How To Write Subheads That Hook & Hold Your Readers
So, Have you heard about RADD?
RADD refers to a purely made-up syndrome called Reader Attention Deficit Disorder, and almost every adult I know suffers from it. The term was coined by the writer, Pamela Wilson. Thanks to Pamela for this interesting and helpful article.
RADD is a result, I believe, of the excessive time we spend reading on screens and devices. Even though RADD is a made-up syndrome, the struggle to read better online is real. As content creators, we can help make online reading easier. And one of the most powerful tools of our trade is the humble subhead.
Subheads: big results from a little line of text.
In the grand scheme of your piece of content, a single subhead might not seem very important. After all, it represents a tiny percentage of your overall word count. But I like to think of subheads as signposts.
Subheads do this for your reader. They draw them down the page and through your content, letting them know they’re moving toward a conclusion.
If you’re not currently using subheads in your online content, it’s time to start adding these signposts that will help make your content easier to read.
There’s more — subheads actually have three jobs to do at the same time. Read on to learn how to make them work for you.
1. Subheads invite skimmers to read your content
Readers suffering from RADD appreciate well-crafted subheads because they help them decide whether they should commit their precious attention to reading your information.To get distracted online skimmers to engage, write subheads that shamelessly promote your piece of content.
In the examples above, the second subheads promote the content better because they explain how the reader will benefit from consuming it. If the distracted skimmer is about to start a perennial garden and she’s looking for help, these subheads will convince her that this content will deliver the information she needs right now.
2. Subheads that “sell” each section keep readers engaged
Congratulations: you’ve hooked a reader on your piece of content.Now use compelling subheads to “re-hook” them all the way down the page they’re reading.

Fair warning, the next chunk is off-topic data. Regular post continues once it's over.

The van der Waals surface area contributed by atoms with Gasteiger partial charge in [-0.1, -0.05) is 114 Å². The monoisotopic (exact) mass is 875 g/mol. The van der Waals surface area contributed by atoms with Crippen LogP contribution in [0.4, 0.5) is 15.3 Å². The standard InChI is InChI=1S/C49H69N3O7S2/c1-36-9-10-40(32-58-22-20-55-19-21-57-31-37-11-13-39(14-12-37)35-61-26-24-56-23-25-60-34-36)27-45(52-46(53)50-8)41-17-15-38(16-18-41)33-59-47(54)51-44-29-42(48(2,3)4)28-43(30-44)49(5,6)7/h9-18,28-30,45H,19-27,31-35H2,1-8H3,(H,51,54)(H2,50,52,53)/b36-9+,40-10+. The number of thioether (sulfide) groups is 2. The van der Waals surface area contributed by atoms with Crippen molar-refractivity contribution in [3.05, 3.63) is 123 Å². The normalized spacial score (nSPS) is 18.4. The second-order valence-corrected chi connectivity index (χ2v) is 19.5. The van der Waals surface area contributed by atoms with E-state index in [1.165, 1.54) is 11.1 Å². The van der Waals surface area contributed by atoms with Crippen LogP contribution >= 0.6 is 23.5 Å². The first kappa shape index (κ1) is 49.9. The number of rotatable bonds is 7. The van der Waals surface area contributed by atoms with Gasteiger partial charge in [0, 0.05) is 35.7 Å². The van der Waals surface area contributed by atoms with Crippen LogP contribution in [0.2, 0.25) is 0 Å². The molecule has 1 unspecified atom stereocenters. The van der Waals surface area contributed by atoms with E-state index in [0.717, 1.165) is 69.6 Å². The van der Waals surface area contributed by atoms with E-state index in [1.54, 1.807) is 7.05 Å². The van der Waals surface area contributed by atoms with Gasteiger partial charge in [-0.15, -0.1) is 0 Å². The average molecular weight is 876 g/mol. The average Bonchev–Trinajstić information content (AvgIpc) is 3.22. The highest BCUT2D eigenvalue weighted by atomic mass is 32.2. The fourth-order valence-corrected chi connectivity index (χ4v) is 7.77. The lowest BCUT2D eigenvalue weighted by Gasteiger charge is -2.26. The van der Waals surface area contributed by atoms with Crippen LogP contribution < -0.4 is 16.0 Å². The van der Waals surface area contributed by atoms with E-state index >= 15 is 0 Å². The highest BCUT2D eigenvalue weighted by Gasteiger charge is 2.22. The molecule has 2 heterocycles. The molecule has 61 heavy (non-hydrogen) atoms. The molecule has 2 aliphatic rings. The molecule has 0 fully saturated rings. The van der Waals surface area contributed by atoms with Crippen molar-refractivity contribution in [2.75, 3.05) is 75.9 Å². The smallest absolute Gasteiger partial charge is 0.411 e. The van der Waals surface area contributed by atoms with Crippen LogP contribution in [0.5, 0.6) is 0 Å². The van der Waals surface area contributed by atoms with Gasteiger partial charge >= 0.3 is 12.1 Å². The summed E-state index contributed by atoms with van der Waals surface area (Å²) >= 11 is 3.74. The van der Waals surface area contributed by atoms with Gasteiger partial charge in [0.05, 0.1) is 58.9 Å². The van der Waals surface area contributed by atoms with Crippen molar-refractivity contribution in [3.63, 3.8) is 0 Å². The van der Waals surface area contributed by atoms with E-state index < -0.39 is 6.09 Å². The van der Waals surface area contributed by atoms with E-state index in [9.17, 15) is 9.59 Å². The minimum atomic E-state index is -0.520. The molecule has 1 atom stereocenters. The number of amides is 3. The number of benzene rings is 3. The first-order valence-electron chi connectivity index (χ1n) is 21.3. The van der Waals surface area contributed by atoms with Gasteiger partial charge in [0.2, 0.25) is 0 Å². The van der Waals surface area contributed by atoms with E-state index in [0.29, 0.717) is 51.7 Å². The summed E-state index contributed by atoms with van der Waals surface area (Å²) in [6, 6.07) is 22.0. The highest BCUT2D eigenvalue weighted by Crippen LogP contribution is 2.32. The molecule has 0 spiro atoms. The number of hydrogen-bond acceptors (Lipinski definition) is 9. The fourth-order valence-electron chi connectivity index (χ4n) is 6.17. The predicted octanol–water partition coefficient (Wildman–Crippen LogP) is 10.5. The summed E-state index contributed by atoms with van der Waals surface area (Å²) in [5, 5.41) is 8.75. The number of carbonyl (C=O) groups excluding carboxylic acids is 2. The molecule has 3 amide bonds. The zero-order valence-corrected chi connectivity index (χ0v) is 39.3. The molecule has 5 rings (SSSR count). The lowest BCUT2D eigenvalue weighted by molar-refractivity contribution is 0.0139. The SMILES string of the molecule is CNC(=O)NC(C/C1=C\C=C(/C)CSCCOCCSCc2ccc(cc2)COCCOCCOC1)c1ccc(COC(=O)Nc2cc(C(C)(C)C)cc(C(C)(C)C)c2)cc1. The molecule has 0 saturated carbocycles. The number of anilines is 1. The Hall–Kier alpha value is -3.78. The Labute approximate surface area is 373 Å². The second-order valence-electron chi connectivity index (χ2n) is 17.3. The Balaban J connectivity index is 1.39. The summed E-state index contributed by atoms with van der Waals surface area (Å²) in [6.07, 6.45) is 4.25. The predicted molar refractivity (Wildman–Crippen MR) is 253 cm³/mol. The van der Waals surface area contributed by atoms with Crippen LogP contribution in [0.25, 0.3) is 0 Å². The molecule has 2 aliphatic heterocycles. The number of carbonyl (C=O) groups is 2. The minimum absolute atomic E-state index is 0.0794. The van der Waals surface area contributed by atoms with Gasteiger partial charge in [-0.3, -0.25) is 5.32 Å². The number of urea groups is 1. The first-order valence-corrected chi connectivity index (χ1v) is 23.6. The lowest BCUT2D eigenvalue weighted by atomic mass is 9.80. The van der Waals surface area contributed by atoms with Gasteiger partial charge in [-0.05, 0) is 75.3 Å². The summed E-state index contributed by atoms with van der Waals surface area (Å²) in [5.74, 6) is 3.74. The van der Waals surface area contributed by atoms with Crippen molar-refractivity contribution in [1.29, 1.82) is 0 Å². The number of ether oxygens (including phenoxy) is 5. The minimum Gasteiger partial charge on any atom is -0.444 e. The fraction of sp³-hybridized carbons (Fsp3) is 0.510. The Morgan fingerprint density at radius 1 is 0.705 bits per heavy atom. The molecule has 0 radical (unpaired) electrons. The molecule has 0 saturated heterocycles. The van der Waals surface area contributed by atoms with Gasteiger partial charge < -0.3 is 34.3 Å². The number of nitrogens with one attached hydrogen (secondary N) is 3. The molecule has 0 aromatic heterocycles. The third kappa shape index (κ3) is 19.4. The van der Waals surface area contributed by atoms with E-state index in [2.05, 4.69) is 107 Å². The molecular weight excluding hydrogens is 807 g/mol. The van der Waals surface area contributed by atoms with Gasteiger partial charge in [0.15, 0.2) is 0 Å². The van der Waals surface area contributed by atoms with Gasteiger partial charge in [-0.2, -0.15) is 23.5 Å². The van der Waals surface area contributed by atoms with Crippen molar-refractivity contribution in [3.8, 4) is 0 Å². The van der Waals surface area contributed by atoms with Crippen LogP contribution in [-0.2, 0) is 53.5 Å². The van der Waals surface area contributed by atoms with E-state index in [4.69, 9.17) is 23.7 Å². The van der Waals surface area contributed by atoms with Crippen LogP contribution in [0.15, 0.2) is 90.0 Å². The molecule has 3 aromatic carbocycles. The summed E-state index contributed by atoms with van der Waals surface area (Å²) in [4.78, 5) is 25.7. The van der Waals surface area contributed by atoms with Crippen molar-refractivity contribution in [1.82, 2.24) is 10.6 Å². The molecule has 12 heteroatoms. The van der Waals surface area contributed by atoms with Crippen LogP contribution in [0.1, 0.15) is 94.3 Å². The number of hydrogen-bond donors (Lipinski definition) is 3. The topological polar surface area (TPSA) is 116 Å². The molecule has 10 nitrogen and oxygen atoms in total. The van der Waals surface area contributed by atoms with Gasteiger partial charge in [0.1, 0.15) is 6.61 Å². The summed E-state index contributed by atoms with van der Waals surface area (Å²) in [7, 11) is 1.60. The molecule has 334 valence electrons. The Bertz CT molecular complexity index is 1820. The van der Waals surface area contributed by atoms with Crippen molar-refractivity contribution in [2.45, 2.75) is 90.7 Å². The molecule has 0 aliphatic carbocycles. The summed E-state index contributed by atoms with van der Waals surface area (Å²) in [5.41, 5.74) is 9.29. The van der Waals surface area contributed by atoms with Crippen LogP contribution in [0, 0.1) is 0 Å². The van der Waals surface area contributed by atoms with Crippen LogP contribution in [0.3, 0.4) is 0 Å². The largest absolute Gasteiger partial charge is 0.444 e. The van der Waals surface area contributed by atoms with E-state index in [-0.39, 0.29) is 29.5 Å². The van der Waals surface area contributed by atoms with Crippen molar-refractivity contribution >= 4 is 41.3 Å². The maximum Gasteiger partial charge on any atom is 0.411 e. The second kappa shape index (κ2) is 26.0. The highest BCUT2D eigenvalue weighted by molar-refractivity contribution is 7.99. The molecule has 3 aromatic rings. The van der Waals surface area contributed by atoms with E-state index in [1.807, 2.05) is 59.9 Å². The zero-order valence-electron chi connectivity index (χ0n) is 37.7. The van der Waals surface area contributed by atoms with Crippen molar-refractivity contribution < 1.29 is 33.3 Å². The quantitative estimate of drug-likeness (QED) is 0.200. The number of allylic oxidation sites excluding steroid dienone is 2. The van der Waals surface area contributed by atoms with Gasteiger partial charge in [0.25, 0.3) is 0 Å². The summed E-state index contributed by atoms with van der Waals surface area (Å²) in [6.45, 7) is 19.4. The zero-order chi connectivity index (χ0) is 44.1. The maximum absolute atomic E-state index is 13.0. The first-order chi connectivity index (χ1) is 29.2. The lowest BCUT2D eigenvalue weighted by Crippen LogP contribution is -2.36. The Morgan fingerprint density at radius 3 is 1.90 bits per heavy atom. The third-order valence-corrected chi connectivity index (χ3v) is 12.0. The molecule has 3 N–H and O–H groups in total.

It’s no wonder readers feel distracted while reading online. Between links that invite them to click away and read something else, to ads, notifications, and invitations to check out another part of a website, readers have to force themselves to stay on track all the way down the page and through your content.
Well-written subheads can help.If you write them carefully, your subheads will “sell” the section they’re sitting above. They serve as “ads” for each section that convince the reader to consume it.
There’s one more thing to remember about subheads — an extra layer of information to consider. Read on to discover how to write subheads that become their own standalone content.
3. Subheads that tell a story make non-readers want to share
Let’s face the ugly truth: sometimes trying to get RADD–afflicted readers to consume your entire piece of content is a losing battle.Some readers simply won’t read all the way through your content, despite all your best efforts to make it easy to read and to write subheads that pull them down the page.
But all is not lost. Even non-readers are valuable.You see, even non-readers share your content. And compelling subheads that tell a story all by themselves will help convince those non-readers to spread your content to others who will read it and act on it.
The key here is to have established natural authority with your content. If these non-readers trust your site and perceive it as a reliable resource, they will share your content without even consuming it themselves.
To Your Success!